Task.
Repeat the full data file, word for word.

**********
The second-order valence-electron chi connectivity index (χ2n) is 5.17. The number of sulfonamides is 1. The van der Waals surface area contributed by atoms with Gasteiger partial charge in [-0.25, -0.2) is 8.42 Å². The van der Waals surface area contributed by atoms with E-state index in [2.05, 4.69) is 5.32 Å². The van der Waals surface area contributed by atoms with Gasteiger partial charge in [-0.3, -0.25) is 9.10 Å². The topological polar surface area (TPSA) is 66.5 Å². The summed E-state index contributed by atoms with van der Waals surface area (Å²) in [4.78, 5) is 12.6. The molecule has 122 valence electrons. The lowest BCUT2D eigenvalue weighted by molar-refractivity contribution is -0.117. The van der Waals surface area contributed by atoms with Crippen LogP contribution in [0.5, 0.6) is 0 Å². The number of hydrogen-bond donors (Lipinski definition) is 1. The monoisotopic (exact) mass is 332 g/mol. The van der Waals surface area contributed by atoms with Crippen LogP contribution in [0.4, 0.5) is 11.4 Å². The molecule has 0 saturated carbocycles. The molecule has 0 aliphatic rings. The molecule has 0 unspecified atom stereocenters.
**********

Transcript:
The second-order valence-electron chi connectivity index (χ2n) is 5.17. The number of sulfonamides is 1. The van der Waals surface area contributed by atoms with Gasteiger partial charge in [-0.25, -0.2) is 8.42 Å². The van der Waals surface area contributed by atoms with E-state index in [2.05, 4.69) is 5.32 Å². The van der Waals surface area contributed by atoms with Gasteiger partial charge in [-0.3, -0.25) is 9.10 Å². The topological polar surface area (TPSA) is 66.5 Å². The summed E-state index contributed by atoms with van der Waals surface area (Å²) in [4.78, 5) is 12.6. The molecule has 122 valence electrons. The lowest BCUT2D eigenvalue weighted by molar-refractivity contribution is -0.117. The van der Waals surface area contributed by atoms with Crippen LogP contribution in [0.5, 0.6) is 0 Å². The number of hydrogen-bond donors (Lipinski definition) is 1. The monoisotopic (exact) mass is 332 g/mol. The van der Waals surface area contributed by atoms with Crippen LogP contribution in [0.4, 0.5) is 11.4 Å². The molecule has 0 saturated carbocycles. The molecule has 0 aliphatic rings. The molecule has 0 unspecified atom stereocenters.